Monthly Archives: July 2014

“Atari: Game Over”

I’ll say it again: Thank God E.T. sucked, because otherwise Russell Brown might never have gotten laid off, joined a startup called Adobe, helped revolutionize an industry, and years later save me from layoff & open the door to my joining Photoshop.

In any event, this documentary about the notorious game’s rushed development from lab to landfill could be fascinating:

[YouTube] [Via]

“French Girls”: A delightfully weird folk art project

Anonymously draw versions of others’ selfies, and have them return the ostensible favor; what a bizarre but oddly compelling idea. It’s loaded with fun, cheeky little UI details, and the developers claim that it’s been downloaded more than a million times.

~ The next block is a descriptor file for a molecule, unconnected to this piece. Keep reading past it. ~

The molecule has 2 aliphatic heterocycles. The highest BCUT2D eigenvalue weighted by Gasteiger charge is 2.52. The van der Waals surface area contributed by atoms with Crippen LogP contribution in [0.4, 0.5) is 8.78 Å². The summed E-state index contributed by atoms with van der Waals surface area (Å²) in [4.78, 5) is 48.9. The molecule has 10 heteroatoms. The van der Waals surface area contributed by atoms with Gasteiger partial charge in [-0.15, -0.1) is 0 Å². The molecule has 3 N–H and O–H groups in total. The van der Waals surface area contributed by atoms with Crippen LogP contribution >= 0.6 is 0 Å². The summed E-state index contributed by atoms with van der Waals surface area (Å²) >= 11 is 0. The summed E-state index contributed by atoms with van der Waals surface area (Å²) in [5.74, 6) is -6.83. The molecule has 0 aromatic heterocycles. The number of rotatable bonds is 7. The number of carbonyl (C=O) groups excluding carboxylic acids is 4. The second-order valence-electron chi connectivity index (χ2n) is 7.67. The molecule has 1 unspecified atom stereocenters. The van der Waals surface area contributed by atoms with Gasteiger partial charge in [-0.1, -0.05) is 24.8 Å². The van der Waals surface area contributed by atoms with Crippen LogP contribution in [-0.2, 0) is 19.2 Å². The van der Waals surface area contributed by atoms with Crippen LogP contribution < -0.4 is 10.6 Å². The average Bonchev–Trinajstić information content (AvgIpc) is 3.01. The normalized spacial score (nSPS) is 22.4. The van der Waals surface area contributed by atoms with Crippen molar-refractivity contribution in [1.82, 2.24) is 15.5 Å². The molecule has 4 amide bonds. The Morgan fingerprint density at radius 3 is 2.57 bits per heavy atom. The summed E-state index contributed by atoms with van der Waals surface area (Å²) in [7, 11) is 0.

I took this crappy image of myself & minutes later it became part of a diptych. Thanks, RiotingKnucklehead!


Shine on, you crazy doodlers. [Via Brian Matiash]

A delightful, illuminating history of Illustrator

No wonder Steve Jobs clicked with Adobe founder John Warnock. While introducing the iPad Jobs said,

“The reason that Apple is able to create products like iPad is because we always try to be at the intersection of technology and liberal arts, to be able to get the best of both.”

The Warnock family embodied just that, pairing a pioneering software engineer/mathematician with a professional designer. Their collaboration shaped PostScript and then Adobe’s first app, Illustrator. This beautifully produced little documentary (warning—you’ll get sucked in) tells the tale. I love hearing from old friends & new talent:

Interviews include cofounder John Warnock, his wife Marva, artists and designers Ron Chan, Bert Monroy, Dylan Roscover and Jessica Hische.

Side bonus: Here’s a copy of the VHS demo tape that shipped inside the Illustrator 1.0 box that I uploaded a few years ago:

[Vimeo] [YouTube]